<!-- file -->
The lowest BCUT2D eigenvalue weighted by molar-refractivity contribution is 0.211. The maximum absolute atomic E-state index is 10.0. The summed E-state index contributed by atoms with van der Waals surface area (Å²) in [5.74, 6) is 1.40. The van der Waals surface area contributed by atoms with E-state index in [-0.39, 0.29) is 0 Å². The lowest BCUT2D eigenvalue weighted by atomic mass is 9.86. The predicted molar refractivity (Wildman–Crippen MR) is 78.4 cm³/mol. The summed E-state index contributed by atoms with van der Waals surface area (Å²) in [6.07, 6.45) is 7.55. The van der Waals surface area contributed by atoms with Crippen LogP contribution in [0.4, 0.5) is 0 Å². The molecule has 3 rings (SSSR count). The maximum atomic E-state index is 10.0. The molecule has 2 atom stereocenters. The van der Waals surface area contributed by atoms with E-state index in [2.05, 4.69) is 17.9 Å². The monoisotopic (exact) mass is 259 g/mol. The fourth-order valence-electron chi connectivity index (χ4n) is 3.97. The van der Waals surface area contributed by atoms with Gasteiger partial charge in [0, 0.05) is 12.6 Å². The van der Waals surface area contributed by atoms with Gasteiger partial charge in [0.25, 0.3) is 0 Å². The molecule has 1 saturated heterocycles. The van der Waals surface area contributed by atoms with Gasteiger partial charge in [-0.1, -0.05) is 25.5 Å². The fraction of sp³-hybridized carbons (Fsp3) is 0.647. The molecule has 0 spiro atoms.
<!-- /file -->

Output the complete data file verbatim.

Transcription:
The lowest BCUT2D eigenvalue weighted by molar-refractivity contribution is 0.211. The maximum absolute atomic E-state index is 10.0. The summed E-state index contributed by atoms with van der Waals surface area (Å²) in [5.74, 6) is 1.40. The van der Waals surface area contributed by atoms with E-state index in [-0.39, 0.29) is 0 Å². The lowest BCUT2D eigenvalue weighted by atomic mass is 9.86. The predicted molar refractivity (Wildman–Crippen MR) is 78.4 cm³/mol. The summed E-state index contributed by atoms with van der Waals surface area (Å²) in [6.07, 6.45) is 7.55. The van der Waals surface area contributed by atoms with Crippen LogP contribution in [0.4, 0.5) is 0 Å². The molecule has 3 rings (SSSR count). The maximum atomic E-state index is 10.0. The molecule has 2 atom stereocenters. The van der Waals surface area contributed by atoms with E-state index in [2.05, 4.69) is 17.9 Å². The monoisotopic (exact) mass is 259 g/mol. The fourth-order valence-electron chi connectivity index (χ4n) is 3.97. The van der Waals surface area contributed by atoms with Gasteiger partial charge in [0, 0.05) is 12.6 Å². The van der Waals surface area contributed by atoms with Gasteiger partial charge in [0.25, 0.3) is 0 Å². The molecule has 1 saturated heterocycles. The van der Waals surface area contributed by atoms with Gasteiger partial charge in [-0.1, -0.05) is 25.5 Å². The fraction of sp³-hybridized carbons (Fsp3) is 0.647. The molecule has 0 spiro atoms.